RV rooftop air conditioners are generally loud, inefficient, and take up a lot of rooftop square footage that we want to use for solar panels. For those reasons, we decided to install a mini-split a/c about eight months ago. Immediately after install, we were thrilled with both its efficiency and how quiet both the inside and outside units are. Today, we thought we’d give an update on how it has been performing since that initial install.
One major caveat, however - we still have not fully insulated or built out the interior of the bus, particularly the roof. So, our bus is essentially a metal box that bakes in the Arizona sun. Okay, with that disclaimer out of the way, let’s dive into how the mini-split has done in these conditions.
How The Mini-Split is Performing
During the Arizona fall and spring (which is really like most places’ summers at 85-95 degrees), even with no insulation, this 12,000BTU mini split has worked like a champ. It cools the bus down easily and stays nice and cool inside the entire bus with no problems at all.
During our short, mild winter, we tested the heat pump function of the mini-split. One morning when we picked the bus up from storage, it was a particularly cold morning for us at 40 degrees F. (Yes, we know for our friends up north or in the midwest, you are laughing at us right now. We were freezing!) We turned on the mini-split and turned the temperature setting to 86 degrees, the highest setting available. It quickly started blowing out hot air over 100 degrees, and in just a couple of hours the bus had warmed up from about 50 degrees to 80 degrees. I would say the heat pump works great!
Alright, let’s get to the real question...how has the mini-split done in the miserable heat of an Arizona summer? I’m going to answer in two scenarios.
The first is when we pick it up from storage after it has been sitting in 110-degree temperatures all week. It is not unusual for the inside temperature of the bus to be over 120 degrees - remember we are like a giant oven with no insulation on our metal roof right now. In this case, the mini-split takes quite a while to cool the bus down to 75-80 degrees, especially when we are in and out working on it. If these were the conditions we lived in all the time, this 12K BTU a/c would definitely not be enough. However, we anticipate that the insulation and finishing the interior will make a large difference in how the mini-split performs.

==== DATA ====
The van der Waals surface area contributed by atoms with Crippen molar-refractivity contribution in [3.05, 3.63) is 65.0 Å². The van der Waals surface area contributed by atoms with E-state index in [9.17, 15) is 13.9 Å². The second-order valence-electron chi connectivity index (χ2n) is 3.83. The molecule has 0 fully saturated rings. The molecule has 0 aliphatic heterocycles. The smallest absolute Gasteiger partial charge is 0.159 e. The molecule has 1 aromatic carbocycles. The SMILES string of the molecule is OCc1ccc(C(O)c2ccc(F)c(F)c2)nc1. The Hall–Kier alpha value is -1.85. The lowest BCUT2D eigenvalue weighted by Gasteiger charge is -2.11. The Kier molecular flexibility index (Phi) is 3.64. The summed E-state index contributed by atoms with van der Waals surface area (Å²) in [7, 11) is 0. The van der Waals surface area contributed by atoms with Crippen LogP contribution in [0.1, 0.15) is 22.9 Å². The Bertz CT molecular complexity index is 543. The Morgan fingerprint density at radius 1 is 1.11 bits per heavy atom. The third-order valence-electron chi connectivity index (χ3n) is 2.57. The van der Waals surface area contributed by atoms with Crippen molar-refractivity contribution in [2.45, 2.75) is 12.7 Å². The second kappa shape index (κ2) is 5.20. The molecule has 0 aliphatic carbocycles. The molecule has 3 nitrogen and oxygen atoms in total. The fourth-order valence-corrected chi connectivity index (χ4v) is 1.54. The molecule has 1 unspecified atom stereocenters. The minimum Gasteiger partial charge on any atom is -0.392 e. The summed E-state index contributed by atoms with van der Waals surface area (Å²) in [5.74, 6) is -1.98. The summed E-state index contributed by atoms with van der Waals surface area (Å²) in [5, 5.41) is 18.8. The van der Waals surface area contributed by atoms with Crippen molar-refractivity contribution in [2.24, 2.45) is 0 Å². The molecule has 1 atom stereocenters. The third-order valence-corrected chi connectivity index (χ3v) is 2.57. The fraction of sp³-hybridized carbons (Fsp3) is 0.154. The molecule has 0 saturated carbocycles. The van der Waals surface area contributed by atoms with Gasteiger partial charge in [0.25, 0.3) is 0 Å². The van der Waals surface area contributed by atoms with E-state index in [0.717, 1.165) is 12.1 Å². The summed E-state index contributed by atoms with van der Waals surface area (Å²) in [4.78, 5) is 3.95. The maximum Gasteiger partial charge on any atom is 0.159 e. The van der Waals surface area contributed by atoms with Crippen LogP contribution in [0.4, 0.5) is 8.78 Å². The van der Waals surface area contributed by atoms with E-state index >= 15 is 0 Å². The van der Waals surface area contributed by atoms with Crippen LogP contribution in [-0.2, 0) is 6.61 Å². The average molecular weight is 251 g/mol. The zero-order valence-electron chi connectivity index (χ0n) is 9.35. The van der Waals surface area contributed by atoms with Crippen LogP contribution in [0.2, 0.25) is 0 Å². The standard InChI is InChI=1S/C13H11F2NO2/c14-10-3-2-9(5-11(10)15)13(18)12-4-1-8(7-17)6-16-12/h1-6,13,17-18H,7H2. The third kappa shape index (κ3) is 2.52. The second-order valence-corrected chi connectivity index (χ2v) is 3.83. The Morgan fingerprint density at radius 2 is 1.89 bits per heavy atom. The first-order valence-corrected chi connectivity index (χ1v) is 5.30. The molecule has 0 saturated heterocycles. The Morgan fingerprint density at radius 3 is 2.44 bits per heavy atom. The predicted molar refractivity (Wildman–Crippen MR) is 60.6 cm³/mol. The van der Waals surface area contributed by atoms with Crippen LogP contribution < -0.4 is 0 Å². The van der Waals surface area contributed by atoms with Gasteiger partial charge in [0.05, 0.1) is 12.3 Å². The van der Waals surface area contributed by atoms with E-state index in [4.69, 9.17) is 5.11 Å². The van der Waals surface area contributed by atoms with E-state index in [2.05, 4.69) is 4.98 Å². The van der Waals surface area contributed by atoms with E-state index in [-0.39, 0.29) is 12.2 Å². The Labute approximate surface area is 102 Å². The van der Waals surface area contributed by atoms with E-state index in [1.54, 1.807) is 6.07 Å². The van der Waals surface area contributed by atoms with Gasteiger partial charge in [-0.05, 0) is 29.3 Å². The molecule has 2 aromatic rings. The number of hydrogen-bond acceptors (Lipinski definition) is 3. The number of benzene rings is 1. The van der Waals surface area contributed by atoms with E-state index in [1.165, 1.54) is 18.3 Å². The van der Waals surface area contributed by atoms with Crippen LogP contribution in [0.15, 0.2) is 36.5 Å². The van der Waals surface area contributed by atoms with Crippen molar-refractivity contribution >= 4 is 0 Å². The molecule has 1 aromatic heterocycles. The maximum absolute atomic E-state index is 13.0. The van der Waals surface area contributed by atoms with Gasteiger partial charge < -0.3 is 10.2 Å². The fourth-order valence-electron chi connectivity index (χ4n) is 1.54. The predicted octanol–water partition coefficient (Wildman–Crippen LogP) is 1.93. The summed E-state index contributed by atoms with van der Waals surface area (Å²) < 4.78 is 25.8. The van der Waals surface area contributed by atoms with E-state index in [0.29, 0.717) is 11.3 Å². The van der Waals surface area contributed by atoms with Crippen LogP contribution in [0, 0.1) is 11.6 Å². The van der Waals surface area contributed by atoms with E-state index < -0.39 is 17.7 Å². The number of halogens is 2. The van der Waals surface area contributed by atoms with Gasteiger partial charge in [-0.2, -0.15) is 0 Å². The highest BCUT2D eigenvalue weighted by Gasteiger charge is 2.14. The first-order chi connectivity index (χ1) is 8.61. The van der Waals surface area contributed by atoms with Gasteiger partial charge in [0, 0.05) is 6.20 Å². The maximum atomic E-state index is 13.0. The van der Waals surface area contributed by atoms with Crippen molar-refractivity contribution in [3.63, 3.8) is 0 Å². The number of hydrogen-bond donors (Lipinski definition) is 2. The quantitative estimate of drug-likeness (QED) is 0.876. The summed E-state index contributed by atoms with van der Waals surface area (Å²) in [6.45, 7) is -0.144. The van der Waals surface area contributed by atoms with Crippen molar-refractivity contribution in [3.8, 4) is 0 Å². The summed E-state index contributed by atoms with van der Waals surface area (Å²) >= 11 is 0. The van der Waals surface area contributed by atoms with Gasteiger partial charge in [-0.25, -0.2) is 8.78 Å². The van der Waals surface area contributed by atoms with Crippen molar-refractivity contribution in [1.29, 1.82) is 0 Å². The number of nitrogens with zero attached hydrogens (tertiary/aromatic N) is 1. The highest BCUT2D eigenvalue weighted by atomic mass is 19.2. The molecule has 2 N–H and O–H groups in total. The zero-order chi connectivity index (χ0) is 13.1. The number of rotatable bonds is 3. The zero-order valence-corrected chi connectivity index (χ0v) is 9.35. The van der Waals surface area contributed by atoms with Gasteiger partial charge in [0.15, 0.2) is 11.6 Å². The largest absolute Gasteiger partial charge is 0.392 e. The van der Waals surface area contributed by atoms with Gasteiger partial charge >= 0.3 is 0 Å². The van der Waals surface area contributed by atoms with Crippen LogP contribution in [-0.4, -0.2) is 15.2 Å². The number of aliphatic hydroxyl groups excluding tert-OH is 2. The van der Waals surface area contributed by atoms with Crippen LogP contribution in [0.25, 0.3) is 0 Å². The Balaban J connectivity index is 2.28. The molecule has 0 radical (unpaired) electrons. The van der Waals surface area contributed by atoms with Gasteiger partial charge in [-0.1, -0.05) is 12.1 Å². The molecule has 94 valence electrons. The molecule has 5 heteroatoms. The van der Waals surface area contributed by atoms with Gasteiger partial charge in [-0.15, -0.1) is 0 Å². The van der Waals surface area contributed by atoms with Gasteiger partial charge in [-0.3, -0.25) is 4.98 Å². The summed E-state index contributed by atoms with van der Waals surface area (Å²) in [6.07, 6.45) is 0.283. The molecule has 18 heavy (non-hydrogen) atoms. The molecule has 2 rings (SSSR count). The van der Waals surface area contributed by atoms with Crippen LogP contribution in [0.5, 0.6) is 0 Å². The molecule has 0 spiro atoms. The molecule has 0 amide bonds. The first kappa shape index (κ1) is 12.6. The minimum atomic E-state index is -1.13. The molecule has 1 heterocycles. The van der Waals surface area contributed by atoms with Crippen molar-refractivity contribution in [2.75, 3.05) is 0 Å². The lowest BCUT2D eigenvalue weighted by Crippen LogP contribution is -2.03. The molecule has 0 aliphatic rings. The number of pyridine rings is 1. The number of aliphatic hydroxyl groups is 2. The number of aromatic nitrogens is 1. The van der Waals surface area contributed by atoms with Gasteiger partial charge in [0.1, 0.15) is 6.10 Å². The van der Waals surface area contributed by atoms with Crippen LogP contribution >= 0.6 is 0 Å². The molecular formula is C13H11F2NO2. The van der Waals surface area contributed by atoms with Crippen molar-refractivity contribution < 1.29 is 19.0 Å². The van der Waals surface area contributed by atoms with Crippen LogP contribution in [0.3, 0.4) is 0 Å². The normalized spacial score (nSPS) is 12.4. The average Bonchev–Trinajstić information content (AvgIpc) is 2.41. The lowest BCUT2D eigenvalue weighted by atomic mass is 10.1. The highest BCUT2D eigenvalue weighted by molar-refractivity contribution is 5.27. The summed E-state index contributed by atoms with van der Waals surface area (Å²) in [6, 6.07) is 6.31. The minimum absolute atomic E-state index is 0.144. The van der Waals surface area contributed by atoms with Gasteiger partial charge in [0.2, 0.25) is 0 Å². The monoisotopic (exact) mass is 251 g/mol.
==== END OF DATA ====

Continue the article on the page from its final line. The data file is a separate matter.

The second scenario for these crazy temperatures comes after scenario number one. Once we get the temperature inside the bus down, even when the temperature outside is still over 100 degrees, as long as the sun isn’t beating directly overhead, the mini-split is able to keep the temperature stable in the 70’s or low 80’s. In fact, in the hot summer evenings when the sun is low, it can actually feel quite cold in the bus.
A Couple Modifications
One last note: we have had to make two small changes to the install.
First, we installed an additional mounting bracket on the top of the outside unit. While it was fairly stable on the four bolted-down feet, we felt like we wanted more stabilization at the top of the unit. We bolted a steel plate to the back wall of the bay, and then we bolted that plate to the top of the outside unit of the mini-split. The whole thing is rock solid now - it’s not going anywhere.
Second, we had to change out our 50 Amp breaker that feeds the Victron inverter. We kept having a problem that whenever we ran the mini-split on shore power, it would trip that 50 Amp breaker. We knew absolutely that we were pulling only about 25-30 Amps at the time with this a/c plus our other small a/c that serves our battery bay and also charging our battery. It wasn’t tripping because of an overdraw. Well, the problem was that the circuit breaker was a GFCI. It turns out that these inverter mini-splits cannot be put on a GFCI. Because of the “inverter” part of the unit, there is something in the frequencies or resonance that makes it look like a ground fault (even though it’s not). So, we swapped the 50 Amp circuit breaker for a non-GFCI breaker, and everything is working perfectly. No more breaker trips. We still are protected on our shore power connection with our Progressive Industries EMS, so it is not a problem to get rid of the GFCI protection on that circuit breaker.
So, there it is. The mini-split works great! We are very happy with it and expect it will serve us very well, especially once we finish the interior and start chasing mild weather.
We will do another update down the road once the insulation and ceiling and walls are in.
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